At this stage, Datos IO doesn't know much about me. As a result, I get the same content experience as anyone else might expect. It doesn't matter whether I'm looking for Cassandra solutions, MongoDB, Hadoop solutions, or anything else.
It would make a lot more sense to tailor my experience to my interests — particularly if I’m in one of a few primary audiences that Datos IO is targeting. For starters, the website could suggest additional content specifically related to Cassandra. This might be another blog post ("Will Deduplication Solutions Work for Cassandra?"), a whitepaper ("Comparison of 3 Backup Solutions for Cassandra"), or even a solution overview ("Datos IO and Cassandra").
Personalization in the B2B space can also benefit when companies are able to identify a client's industry early in the relationship. If I mention that I work in healthcare, for example, Datos IO should offer content tailored for healthcare. An industry like healthcare has specific concerns and requirements around privacy and security, and Datos IO has a chance so show that it understands those unique challenges.
Content that tries to speak to everyone ends up speaking to no one. Content personalization in the B2B space delivers an opportunity to begin a meaningful conversation built around empathy and understanding.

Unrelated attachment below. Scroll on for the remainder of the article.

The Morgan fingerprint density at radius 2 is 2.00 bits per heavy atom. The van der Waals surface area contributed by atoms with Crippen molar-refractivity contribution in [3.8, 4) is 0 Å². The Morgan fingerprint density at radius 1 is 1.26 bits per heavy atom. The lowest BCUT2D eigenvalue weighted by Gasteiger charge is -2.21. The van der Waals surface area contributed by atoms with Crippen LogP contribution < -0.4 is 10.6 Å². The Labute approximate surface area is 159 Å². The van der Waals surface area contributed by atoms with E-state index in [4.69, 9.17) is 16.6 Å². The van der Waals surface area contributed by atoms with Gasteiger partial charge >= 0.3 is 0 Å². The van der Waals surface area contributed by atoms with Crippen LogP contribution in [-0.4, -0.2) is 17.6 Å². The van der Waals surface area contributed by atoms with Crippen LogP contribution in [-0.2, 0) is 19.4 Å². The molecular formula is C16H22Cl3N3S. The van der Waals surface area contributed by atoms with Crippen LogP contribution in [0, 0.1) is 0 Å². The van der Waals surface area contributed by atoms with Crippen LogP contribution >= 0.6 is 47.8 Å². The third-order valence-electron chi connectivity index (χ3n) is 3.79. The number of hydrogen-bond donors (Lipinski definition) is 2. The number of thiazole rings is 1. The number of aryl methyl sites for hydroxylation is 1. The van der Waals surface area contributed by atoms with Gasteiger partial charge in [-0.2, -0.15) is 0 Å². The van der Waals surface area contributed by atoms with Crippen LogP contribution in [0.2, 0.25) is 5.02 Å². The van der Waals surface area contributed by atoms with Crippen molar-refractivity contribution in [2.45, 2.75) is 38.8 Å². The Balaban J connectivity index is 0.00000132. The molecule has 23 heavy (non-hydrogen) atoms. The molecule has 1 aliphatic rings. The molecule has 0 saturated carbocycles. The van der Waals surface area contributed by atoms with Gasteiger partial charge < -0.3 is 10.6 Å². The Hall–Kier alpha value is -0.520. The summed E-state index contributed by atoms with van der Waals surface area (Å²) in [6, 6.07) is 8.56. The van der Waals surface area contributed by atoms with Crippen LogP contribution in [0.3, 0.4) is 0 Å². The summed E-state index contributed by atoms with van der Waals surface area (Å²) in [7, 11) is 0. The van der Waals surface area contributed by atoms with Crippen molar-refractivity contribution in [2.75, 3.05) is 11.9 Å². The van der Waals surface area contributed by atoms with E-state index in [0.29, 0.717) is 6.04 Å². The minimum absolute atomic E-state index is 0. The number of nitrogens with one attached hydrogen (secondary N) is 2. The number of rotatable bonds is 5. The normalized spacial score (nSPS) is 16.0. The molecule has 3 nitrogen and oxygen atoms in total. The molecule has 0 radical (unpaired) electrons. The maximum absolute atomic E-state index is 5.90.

There are several inbound sources that can lead potential customers to a targeted content experience. Whether it’s PPC, SEM, social, or specific referrers (even competitors!), there are many potential pathways. Content personalization can also occur through an outbound sales program, such as cold email.
In a typical cold email sales process, a company collects a database of contacts, creates a cold email sequence, sends our emails, and follows up with referrals and calls. If the emails are crafted correctly, it’s likely they’ll stir up some engagement and provide openings to begin a few conversations.
Rather than wait for potential customers to find personalized content on their own, a personalized content experience could trigger when people click through any cold emails. Aside from being smart, it creates natural alignment between sales and marketing.
While my examples have only touched on potential customers, consider the possibilities of personalized content for people who are already doing business with you. Customers who enjoy the steady stream of personalized content your company provides will be more likely to continue working with you and might even recommend your business to others. Moreover, 68 percent of customers are willing to pay more for your product if you deliver stellar customer service.
Customers clearly prefer businesses that make the effort to add a personal touch. The more you can tailor your content to each individual customer, the happier (and more likely to do business with you) they will be. Content personalization can help you accelerate the buyer journey, create your ideal customer, and turn customers into advocates.
If we have the opportunity to start having meaningful, relevant conversations from the get-go with our exact audience, target accounts, and customers what are waiting for?